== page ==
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Meatless Meals Save Money

Hands slicing a cucumber on a wooden cutting board.

Nashville, Ark. – No, you are not imagining! Grocery prices are on the rise and will continue to rise over the next few months. Among the costliest items are meat products. With issues facing farmers, you can expect to pay more for beef, pork, poultry and dairy products. You can, however, lessen the sticker shock by going meatless just one night a week.

Going meatless doesn’t mean you are giving up protein. Protein is essential to a healthy diet. says that all foods made from meat, poultry, seafood, beans and peas, eggs, processed soy products, nuts and seeds are considered part of the Protein Group. These foods supply many nutrients, including protein, B vitamins (niacin, thiamin, riboflavin, and B6), vitamin E, iron, Zinc and magnesium.

By replacing meat one day each week with beans, lentils, nuts, seeds, vegetables and fruits, your family could see additional health benefits by reducing their intake of saturated fat, reducing the risk for cardiovascular disease, lowering the risk for development of type 2 diabetes, reducing their risk for obesity and contributing to a healthy body weight. Plus, as an added bonus, you are improving your family’s quality of life by increasing the amount of vitamins, minerals and fiber you consume.

Your wallet will also be happier. Meat prices have risen significantly over the past two years. Going meatless just one day a week can help lower your total food bill.

Does this mean no more hamburgers? No. It just means giving up beef, seafood, pork, poultry or any other meat one day a week and making substitutions with other protein and fruits and vegetables.

For more information on MyPlate, contact the Howard County Extension Service at 870-845-7517 or visit our office located on the second floor of the courthouse. The Cooperative Extension Service is part of the University of Arkansas System Division of Agriculture.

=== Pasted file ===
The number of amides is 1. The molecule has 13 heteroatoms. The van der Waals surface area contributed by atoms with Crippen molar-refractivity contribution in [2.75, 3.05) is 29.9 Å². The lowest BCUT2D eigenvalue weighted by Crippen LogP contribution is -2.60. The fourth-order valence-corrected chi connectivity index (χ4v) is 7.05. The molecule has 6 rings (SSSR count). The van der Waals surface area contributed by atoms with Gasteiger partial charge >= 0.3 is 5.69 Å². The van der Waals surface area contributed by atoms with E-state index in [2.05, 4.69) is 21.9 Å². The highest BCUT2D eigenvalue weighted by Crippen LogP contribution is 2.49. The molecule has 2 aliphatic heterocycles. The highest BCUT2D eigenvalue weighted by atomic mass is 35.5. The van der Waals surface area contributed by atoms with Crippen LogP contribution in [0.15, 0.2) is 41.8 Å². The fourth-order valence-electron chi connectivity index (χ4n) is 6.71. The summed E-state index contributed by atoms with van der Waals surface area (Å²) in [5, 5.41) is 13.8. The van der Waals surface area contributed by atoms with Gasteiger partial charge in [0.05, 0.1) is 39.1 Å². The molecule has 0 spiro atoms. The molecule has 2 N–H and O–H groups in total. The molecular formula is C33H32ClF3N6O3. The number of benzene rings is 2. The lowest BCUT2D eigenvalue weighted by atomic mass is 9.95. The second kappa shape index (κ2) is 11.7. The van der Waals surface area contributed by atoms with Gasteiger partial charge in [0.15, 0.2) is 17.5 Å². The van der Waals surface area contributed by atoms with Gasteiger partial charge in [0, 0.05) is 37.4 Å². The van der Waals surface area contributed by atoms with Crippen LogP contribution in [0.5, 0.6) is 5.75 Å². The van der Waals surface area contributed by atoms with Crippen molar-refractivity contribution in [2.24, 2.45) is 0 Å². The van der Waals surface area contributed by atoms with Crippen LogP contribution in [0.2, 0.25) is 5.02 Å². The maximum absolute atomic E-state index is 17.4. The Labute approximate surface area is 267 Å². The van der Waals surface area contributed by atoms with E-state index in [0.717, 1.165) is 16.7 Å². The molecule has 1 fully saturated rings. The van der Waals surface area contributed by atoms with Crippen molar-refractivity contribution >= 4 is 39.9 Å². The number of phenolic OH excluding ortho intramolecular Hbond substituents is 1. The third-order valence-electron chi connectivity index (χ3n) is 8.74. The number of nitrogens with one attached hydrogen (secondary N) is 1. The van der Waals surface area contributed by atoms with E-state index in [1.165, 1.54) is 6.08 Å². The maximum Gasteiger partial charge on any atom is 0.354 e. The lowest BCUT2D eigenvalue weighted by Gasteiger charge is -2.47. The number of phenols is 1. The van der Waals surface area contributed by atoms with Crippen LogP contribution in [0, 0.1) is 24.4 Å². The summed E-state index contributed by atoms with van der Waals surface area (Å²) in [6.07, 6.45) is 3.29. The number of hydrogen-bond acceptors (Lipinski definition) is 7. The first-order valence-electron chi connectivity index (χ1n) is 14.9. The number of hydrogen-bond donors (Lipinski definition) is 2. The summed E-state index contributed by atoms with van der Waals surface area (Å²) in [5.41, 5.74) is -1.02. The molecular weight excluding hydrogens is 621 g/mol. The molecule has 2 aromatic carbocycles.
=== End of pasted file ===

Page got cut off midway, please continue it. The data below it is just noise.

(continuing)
Recipe of the Week

Start your “go meatless” meal with this hearty lasagna paired with a tossed green salad and garlic toast. Your family doesn’t need to know there is no meat in the recipe. It makes a lot, 12 servings, so plan accordingly.

Hearty Lasagna

  • 1 (16 oz.) package lasagna noodles

  • 8 ounces mushrooms, sliced

  • ½ cup chopped broccoli

  • ½ cup shredded carrots

  • ½ cup shredded zucchini

  • 1-10 oz. package frozen spinach, thawed and drained

  • ¾ cup chopped green bell pepper

  • ¾ cup chopped onion

  • 3 cloves garlic, minced

  • 2 Tablespoons olive oil

  • 2 (26 oz.) jars pasta sauce

  • 1 teaspoon dried basil

  • 1 (15-oz.) container part-skim ricotta cheese

  • 4 cups low-fat shredded mozzarella cheese

  • 2 eggs, beaten

  • ½ cup grated Parmesan cheese

  1. Cook lasagna noodles according to package directions.

  2. In a large saucepan with olive oil, sauté all vegetables, except spinach, until al dente.

  3. Add pasta sauce and basil; bring to a boil.

  4. Reduce heat, and simmer 15 minutes.

  5. In a separate bowl, mix together spinach, ricotta, 2 cups mozzarella cheese, and eggs.

  6. Preheat oven to 350°F.

  7. Spread 1 cup tomato sauce on the bottom of a greased 9x13-inch baking dish.

  8. Layer ½ cup each: lasagna noodles, ricotta mix, sauce, and Parmesan cheese.

  9. Repeat layering, and top with remaining 2 cups mozzarella cheese.

  10. Bake uncovered for 40 minutes.

  11. Let stand 15 minutes before serving.

  1. Note: For a higher fiber content, use whole wheat lasagna noodles.



By Jean Ince
County Extension Agent - Staff Chair
The Cooperative Extension Service
U of A System Division of Agriculture

Media Contact: Jean Ince
County Extension Agent - Staff Chair
U of A Division of Agriculture
Cooperative Extension Service
421 N. Main St, Nashville AR 71852
(870) 845-7517

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